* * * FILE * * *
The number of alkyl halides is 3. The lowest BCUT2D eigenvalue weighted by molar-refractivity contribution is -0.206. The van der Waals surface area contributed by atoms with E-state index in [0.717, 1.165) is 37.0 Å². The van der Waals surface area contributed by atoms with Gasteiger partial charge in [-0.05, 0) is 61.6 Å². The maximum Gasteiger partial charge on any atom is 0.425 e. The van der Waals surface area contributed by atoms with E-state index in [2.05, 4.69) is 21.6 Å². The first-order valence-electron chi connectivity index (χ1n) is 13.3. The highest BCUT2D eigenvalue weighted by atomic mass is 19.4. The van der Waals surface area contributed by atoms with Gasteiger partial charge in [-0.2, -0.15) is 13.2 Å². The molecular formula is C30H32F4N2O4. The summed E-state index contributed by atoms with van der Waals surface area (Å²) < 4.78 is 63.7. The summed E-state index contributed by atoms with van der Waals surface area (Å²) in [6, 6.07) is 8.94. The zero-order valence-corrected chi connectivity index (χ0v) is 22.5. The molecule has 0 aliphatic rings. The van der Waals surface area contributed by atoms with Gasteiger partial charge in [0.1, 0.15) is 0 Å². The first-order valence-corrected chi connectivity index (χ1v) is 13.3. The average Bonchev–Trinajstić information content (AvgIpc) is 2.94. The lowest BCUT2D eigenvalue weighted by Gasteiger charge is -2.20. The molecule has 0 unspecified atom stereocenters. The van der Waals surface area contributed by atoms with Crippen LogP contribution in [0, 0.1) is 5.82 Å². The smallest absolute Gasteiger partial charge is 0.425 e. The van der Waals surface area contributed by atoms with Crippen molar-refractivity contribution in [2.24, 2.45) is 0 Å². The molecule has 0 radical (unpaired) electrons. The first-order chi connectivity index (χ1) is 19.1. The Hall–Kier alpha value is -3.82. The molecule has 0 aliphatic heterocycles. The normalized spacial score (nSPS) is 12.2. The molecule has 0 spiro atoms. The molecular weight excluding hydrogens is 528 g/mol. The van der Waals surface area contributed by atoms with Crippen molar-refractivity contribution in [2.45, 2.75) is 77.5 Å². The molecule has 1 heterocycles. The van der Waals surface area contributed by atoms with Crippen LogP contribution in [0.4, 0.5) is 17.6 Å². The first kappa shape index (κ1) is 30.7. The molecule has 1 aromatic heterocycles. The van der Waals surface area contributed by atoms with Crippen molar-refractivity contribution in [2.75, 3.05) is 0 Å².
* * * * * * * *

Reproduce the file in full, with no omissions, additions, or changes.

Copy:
The number of alkyl halides is 3. The lowest BCUT2D eigenvalue weighted by molar-refractivity contribution is -0.206. The van der Waals surface area contributed by atoms with E-state index in [0.717, 1.165) is 37.0 Å². The van der Waals surface area contributed by atoms with Gasteiger partial charge in [-0.05, 0) is 61.6 Å². The maximum Gasteiger partial charge on any atom is 0.425 e. The van der Waals surface area contributed by atoms with E-state index in [2.05, 4.69) is 21.6 Å². The first-order valence-electron chi connectivity index (χ1n) is 13.3. The highest BCUT2D eigenvalue weighted by atomic mass is 19.4. The van der Waals surface area contributed by atoms with Gasteiger partial charge in [-0.2, -0.15) is 13.2 Å². The molecular formula is C30H32F4N2O4. The summed E-state index contributed by atoms with van der Waals surface area (Å²) < 4.78 is 63.7. The summed E-state index contributed by atoms with van der Waals surface area (Å²) in [6, 6.07) is 8.94. The zero-order valence-corrected chi connectivity index (χ0v) is 22.5. The molecule has 0 aliphatic rings. The van der Waals surface area contributed by atoms with Gasteiger partial charge in [0.1, 0.15) is 0 Å². The first-order valence-corrected chi connectivity index (χ1v) is 13.3. The average Bonchev–Trinajstić information content (AvgIpc) is 2.94. The lowest BCUT2D eigenvalue weighted by Gasteiger charge is -2.20. The molecule has 0 unspecified atom stereocenters. The van der Waals surface area contributed by atoms with Crippen LogP contribution in [0, 0.1) is 5.82 Å². The smallest absolute Gasteiger partial charge is 0.425 e. The van der Waals surface area contributed by atoms with Crippen molar-refractivity contribution in [2.24, 2.45) is 0 Å². The molecule has 0 radical (unpaired) electrons. The first-order chi connectivity index (χ1) is 19.1. The Hall–Kier alpha value is -3.82. The molecule has 0 aliphatic heterocycles. The normalized spacial score (nSPS) is 12.2. The molecule has 0 spiro atoms. The molecular weight excluding hydrogens is 528 g/mol. The van der Waals surface area contributed by atoms with Crippen molar-refractivity contribution in [2.45, 2.75) is 77.5 Å². The molecule has 1 heterocycles. The van der Waals surface area contributed by atoms with Crippen LogP contribution in [0.4, 0.5) is 17.6 Å². The first kappa shape index (κ1) is 30.7. The molecule has 1 aromatic heterocycles. The van der Waals surface area contributed by atoms with Crippen molar-refractivity contribution in [2.75, 3.05) is 0 Å².